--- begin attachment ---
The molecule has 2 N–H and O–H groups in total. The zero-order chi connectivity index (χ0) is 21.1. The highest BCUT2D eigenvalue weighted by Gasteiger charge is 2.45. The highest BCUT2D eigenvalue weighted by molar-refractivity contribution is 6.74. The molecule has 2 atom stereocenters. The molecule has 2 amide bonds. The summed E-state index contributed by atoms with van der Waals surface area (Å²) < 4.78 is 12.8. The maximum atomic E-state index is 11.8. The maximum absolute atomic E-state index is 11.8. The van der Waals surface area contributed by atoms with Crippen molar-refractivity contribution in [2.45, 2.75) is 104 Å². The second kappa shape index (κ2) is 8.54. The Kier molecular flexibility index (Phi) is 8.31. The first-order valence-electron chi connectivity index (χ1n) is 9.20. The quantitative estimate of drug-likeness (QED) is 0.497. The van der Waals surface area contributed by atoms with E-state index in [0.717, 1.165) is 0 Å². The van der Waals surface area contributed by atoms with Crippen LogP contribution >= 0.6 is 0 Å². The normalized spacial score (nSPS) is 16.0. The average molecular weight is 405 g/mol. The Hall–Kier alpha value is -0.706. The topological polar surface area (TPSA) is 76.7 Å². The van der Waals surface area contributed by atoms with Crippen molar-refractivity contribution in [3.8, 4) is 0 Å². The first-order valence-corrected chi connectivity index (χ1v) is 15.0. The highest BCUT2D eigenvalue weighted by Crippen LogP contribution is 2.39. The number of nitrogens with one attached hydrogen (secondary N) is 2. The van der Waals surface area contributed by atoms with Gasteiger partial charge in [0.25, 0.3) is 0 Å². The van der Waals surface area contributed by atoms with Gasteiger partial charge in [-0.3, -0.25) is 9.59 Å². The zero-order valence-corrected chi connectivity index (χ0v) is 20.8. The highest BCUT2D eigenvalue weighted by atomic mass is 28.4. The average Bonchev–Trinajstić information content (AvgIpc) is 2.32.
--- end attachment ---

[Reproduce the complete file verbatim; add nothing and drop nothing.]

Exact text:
The molecule has 2 N–H and O–H groups in total. The zero-order chi connectivity index (χ0) is 21.1. The highest BCUT2D eigenvalue weighted by Gasteiger charge is 2.45. The highest BCUT2D eigenvalue weighted by molar-refractivity contribution is 6.74. The molecule has 2 atom stereocenters. The molecule has 2 amide bonds. The summed E-state index contributed by atoms with van der Waals surface area (Å²) < 4.78 is 12.8. The maximum atomic E-state index is 11.8. The maximum absolute atomic E-state index is 11.8. The van der Waals surface area contributed by atoms with Crippen molar-refractivity contribution in [2.45, 2.75) is 104 Å². The second kappa shape index (κ2) is 8.54. The Kier molecular flexibility index (Phi) is 8.31. The first-order valence-electron chi connectivity index (χ1n) is 9.20. The quantitative estimate of drug-likeness (QED) is 0.497. The van der Waals surface area contributed by atoms with E-state index in [0.717, 1.165) is 0 Å². The van der Waals surface area contributed by atoms with Crippen LogP contribution >= 0.6 is 0 Å². The normalized spacial score (nSPS) is 16.0. The average molecular weight is 405 g/mol. The Hall–Kier alpha value is -0.706. The topological polar surface area (TPSA) is 76.7 Å². The van der Waals surface area contributed by atoms with Crippen molar-refractivity contribution in [3.8, 4) is 0 Å². The first-order valence-corrected chi connectivity index (χ1v) is 15.0. The highest BCUT2D eigenvalue weighted by Crippen LogP contribution is 2.39. The number of nitrogens with one attached hydrogen (secondary N) is 2. The van der Waals surface area contributed by atoms with Gasteiger partial charge in [0.25, 0.3) is 0 Å². The van der Waals surface area contributed by atoms with Gasteiger partial charge in [-0.3, -0.25) is 9.59 Å². The zero-order valence-corrected chi connectivity index (χ0v) is 20.8. The highest BCUT2D eigenvalue weighted by atomic mass is 28.4. The average Bonchev–Trinajstić information content (AvgIpc) is 2.32.